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Thursday, April 28, 2011

Panasonic TX-P42GT30B 3D Plasma TV Review

The Panasonic TX-P42GT30B is the company’s mid-range 3D Plasma TV for 2011, featuring the 14th generation NeoPlasma (formerly “NeoPDP”) panel with “Infinite Black Pro”, Short-Stroke phosphor material for reduced trailing and 3D crosstalk, and a newly redesigned ultra-slim chassis. The TX-P42GT30B has also been through the THX Display Certification programme for 2D viewing, and new for 2011, for 3D viewing as well. Last year’s Panasonic Plasma displays needed quite a bit of calibration work in order to avoid unwanted color tints when playing back 3D video, and actually doing this calibration through the 3D Active Shutter glasses required luxurious specialized equipment. Hopefully, THX’s certification process will allow all users to watch tint-free 3-dimensional images without the need for extensive picture setup.
The design of the Panasonic TX-P42GT30B is noticeably improved compared to the Viera G20 and GT20 displays that it replaces: it’s thinner, and more subtle and professional looking. The thin border surrounding the sleek-looking glass panel is styled with a brushed steel look, which makes the TX-P42GT30 feel like a smaller version of Panasonic’s professional Plasma displays (which we’ve always envied the design of). The outer edges of the plasma are rounded rather than being square, and there is a small silver border placed between the screen itself and the outer bezel.
In fact, the promotional images Panasonic has issued do the TXP42GT30 a disservice. In pre-rendered publicity pictures, the display looks pretty much the same as every other gloss black TV out there. Don’t judge the GT30’s looks until you see it in the flesh. Less practically, the TX-P42GT30B’s thickness has also been reduced to a mere 3cm (for most of the back panel - the sincere point, at the bottom of the unit, is closer to 5cm).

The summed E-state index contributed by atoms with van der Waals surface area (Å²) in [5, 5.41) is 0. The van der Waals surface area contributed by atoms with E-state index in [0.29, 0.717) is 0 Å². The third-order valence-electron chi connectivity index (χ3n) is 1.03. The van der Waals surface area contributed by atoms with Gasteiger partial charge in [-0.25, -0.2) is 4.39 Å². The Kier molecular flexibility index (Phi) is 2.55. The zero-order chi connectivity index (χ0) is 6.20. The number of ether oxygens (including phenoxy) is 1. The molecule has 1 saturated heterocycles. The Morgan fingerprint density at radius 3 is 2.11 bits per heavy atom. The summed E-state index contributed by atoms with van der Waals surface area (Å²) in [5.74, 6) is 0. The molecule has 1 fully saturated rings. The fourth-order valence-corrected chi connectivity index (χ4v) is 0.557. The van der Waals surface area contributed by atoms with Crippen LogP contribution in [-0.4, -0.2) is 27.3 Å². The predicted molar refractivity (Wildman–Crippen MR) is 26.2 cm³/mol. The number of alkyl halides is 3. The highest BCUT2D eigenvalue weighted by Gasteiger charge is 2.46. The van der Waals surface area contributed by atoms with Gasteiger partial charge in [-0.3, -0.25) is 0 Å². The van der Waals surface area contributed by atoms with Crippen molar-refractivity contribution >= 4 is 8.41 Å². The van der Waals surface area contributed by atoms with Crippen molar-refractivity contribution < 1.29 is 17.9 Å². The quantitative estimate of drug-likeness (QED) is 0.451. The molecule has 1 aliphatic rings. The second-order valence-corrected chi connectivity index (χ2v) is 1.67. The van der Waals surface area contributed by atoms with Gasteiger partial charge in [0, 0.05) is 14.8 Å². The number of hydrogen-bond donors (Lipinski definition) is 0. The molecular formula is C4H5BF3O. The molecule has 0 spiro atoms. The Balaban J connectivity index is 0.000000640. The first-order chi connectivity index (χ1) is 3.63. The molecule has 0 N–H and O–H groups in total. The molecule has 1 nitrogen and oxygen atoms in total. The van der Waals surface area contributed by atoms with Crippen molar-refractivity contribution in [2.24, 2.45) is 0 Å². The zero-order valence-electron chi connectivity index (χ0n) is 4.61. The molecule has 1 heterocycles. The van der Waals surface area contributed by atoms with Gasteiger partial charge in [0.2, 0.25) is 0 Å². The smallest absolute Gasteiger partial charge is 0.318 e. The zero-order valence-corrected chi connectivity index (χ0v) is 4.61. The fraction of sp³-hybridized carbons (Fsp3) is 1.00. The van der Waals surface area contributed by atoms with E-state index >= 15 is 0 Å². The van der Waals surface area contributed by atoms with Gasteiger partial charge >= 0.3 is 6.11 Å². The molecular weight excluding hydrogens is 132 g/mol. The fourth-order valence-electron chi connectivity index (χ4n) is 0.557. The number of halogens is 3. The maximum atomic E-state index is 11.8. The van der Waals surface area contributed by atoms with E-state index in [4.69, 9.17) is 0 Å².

The TX-P42GT30B’s design means that, like other manufacturers who have produced ultra-slim displays, Panasonic has had to incorporate the majority of the TV’s video inputs via break-out adapter cables. The exception to this rule is the 4 HDMI inputs, which are slim enough to be built directly in to the back panel. These are mounted facing side-ways to the rear left of the TXP42GT30. Since the HDMI inputs are located quite close to the edge of the rear panel, we found that they would sometimes stick out and remain visible from the front viewing position. Inexpensive L-shaped HDMI adapters or cables could solve this problem, should it become an issue.
Panasonic has given mainly of its lineup a refreshing new menu redesign for 2011. The menus are now drawn in sleek transparent grey, which matches the design of the GT30 itself quite nicely. 

High Definition
2D Blu-ray Disc movies are a total joy to behold on the Panasonic TX-P42GT30B, whether it’s displaying in the [THX] picture preset, or a finely-tuned [Professional] calibration mode. The biggest reason for this is the GT30’s screen coating, which allows it to reject ambient light and deliver deep blacks in standard viewing environments. Importantly, the TX-P42GT30B also delivers a completely uniform level of black across the entire panel, and does so regardless of where the user is sitting. This is a Plasma television, so these two attributes are to be expected - but they’re still worth celebrating. These deep, uniform blacks act as a canvas for accurate, vibrant colors.
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